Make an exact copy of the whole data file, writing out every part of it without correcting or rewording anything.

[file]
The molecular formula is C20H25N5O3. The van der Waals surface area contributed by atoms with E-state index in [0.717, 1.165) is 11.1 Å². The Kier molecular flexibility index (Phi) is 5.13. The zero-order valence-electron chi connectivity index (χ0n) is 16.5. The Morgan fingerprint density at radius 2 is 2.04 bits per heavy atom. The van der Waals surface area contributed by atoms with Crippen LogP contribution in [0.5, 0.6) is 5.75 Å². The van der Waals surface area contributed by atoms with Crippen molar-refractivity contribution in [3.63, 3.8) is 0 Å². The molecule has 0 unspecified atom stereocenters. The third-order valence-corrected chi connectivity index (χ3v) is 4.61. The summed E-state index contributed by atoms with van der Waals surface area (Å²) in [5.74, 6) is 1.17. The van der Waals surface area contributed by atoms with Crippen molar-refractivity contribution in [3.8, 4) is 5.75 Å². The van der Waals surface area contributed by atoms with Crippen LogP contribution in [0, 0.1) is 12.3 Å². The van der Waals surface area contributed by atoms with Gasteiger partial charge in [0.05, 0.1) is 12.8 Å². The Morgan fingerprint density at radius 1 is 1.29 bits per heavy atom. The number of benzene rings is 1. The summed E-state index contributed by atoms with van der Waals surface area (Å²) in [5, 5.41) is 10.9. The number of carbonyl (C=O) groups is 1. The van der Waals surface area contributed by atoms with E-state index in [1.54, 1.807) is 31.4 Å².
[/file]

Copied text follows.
The molecular formula is C20H25N5O3. The van der Waals surface area contributed by atoms with E-state index in [0.717, 1.165) is 11.1 Å². The Kier molecular flexibility index (Phi) is 5.13. The zero-order valence-electron chi connectivity index (χ0n) is 16.5. The Morgan fingerprint density at radius 2 is 2.04 bits per heavy atom. The van der Waals surface area contributed by atoms with Crippen LogP contribution in [0.5, 0.6) is 5.75 Å². The van der Waals surface area contributed by atoms with Crippen molar-refractivity contribution in [3.63, 3.8) is 0 Å². The molecule has 0 unspecified atom stereocenters. The third-order valence-corrected chi connectivity index (χ3v) is 4.61. The summed E-state index contributed by atoms with van der Waals surface area (Å²) in [5.74, 6) is 1.17. The van der Waals surface area contributed by atoms with Crippen molar-refractivity contribution in [3.8, 4) is 5.75 Å². The van der Waals surface area contributed by atoms with Crippen LogP contribution in [0, 0.1) is 12.3 Å². The van der Waals surface area contributed by atoms with Gasteiger partial charge in [0.05, 0.1) is 12.8 Å². The Morgan fingerprint density at radius 1 is 1.29 bits per heavy atom. The number of benzene rings is 1. The summed E-state index contributed by atoms with van der Waals surface area (Å²) in [5, 5.41) is 10.9. The number of carbonyl (C=O) groups is 1. The van der Waals surface area contributed by atoms with E-state index in [1.54, 1.807) is 31.4 Å².